Posts Tagged ‘poetry’

Why we hate the French

August 12, 2009

They bottle bath-water and call it Perrier
They eat poor froggie’s legs then throw the rest away
They eat raw garlic and invented croquet

That’s why I hate the French,
That’s why I hate the French

They all wear berets and they’re all called Jacques,
They even steal from us the words they lack
Le weekend, Le Camping and cul de sac
That’s why I hate the French,

That’s why I hate the French.

 

And All their songs sound more or less the same
La la la la la la la la………je t’aime

France’s existence is such a shame
That’s why I hate the French,
That’s why I hate the French.

They bake their bread in such a naughty shape
They brag about their wine and worship the grape
They criticise our food but then they eat loads of crepe
That’s why I hate the French,

 That’s why I hate the French.

And now they started coming here in their droves
French cigarettes, French letters and French clothes

That prick Van Gough cut off his own earlobes

 

That’s why I hate the French,
That’s why I hate the French.

For breakfast they have croissant or French toast
And there’s always some French letters in the post

But it’s their accent that I hate the most

That’s why I hate the French,
That’s why I hate the French.

They’re pretty cocky ’bout their games in the dark’
They think with girls they light a special spark
Look what the bastards did to Joan of Arc
That’s why I hate the French,
That’s why I hate the French,
That’s why I hate the
French.

Les Fleurs du mal

August 6, 2009

Le Soleil

Le long du vieux faubourg, où pendent aux masures
Les persiennes, abri des sécrètes luxures,
Quand le soleil cruel frappe à traits redoublés
Sur la ville et les champs, sur les toits et les blés,
Je vais m’exercer seul à ma fantasque escrime,
Flairant dans tous les coins les hasards de la rime,
Trébuchant sur les mots comme sur les pavés
Heurtant parfois des vers depuis longtemps rêvés.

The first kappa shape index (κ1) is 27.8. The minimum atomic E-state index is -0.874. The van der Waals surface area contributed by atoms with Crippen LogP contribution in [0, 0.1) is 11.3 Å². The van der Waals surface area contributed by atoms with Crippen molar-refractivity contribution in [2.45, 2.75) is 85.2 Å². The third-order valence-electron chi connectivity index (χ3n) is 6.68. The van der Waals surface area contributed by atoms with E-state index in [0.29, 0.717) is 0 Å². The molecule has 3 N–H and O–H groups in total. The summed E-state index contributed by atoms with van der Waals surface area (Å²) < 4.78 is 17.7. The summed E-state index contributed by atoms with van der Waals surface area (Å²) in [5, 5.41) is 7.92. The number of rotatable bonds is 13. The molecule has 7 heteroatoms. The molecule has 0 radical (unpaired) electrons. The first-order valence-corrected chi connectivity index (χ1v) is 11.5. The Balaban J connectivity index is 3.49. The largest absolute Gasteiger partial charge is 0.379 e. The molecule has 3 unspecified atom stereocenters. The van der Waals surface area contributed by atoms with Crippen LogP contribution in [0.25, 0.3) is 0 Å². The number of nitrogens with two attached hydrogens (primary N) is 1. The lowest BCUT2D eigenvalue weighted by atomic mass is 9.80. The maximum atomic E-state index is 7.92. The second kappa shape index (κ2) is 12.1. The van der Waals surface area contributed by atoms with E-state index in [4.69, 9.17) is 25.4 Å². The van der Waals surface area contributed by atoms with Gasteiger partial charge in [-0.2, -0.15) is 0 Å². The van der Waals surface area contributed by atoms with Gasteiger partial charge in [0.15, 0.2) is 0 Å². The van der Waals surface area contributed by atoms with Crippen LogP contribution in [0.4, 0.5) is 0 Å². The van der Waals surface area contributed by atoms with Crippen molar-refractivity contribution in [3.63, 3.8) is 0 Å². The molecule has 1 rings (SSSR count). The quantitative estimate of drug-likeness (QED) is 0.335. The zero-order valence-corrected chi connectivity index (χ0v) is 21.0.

Ce père nourricier, ennemi des chloroses,
Eveille dans les champs les vers comme les roses;
II fait s’évaporer les soucis vers le ciel,
Et remplit les cerveaux et les ruches le miel.
C’est lui qui rajeunit les porteurs de béquilles
Et les rend gais et doux comme des jeunes filles,
Et commande aux moissons de croître et de mûrir
Dans le coeur immortel qui toujours veut fleurir!

Quand, ainsi qu’un poète, il descend dans les villes,
II ennoblit le sort des choses les plus viles,
Et s’introduit en roi, sans bruit et sans valets,
Dans tous les hôpitaux et dans tous les palais.

Charles Baudelaire

Goodnight

July 11, 2009

Do not go gentle into that good night,
Old age should burn and rave at close of day;
Rage, rage against the dying of the light.

Though wise men at their end know dark is right,
Because their words had forked no lightning they
Do not go gentle into that good night.

Good men, the last wave by, crying how bright
Their frail deeds might have danced in a green bay,
Rage, rage against the dying of the light.

Wild men who caught and sang the sun in flight,
And learn, too late, they grieved it on its way,
Do not go gentle into that good night.
Grave men, near death, who see with blinding sight
Blind eyes could blaze like meteors and be gay,
Rage, rage against the dying of the light.

And you, my father, there on the sad height,
Curse, bless, me now with your fierce tears, I pray.
Do not go gentle into that good night.
Rage, rage against the dying of the light.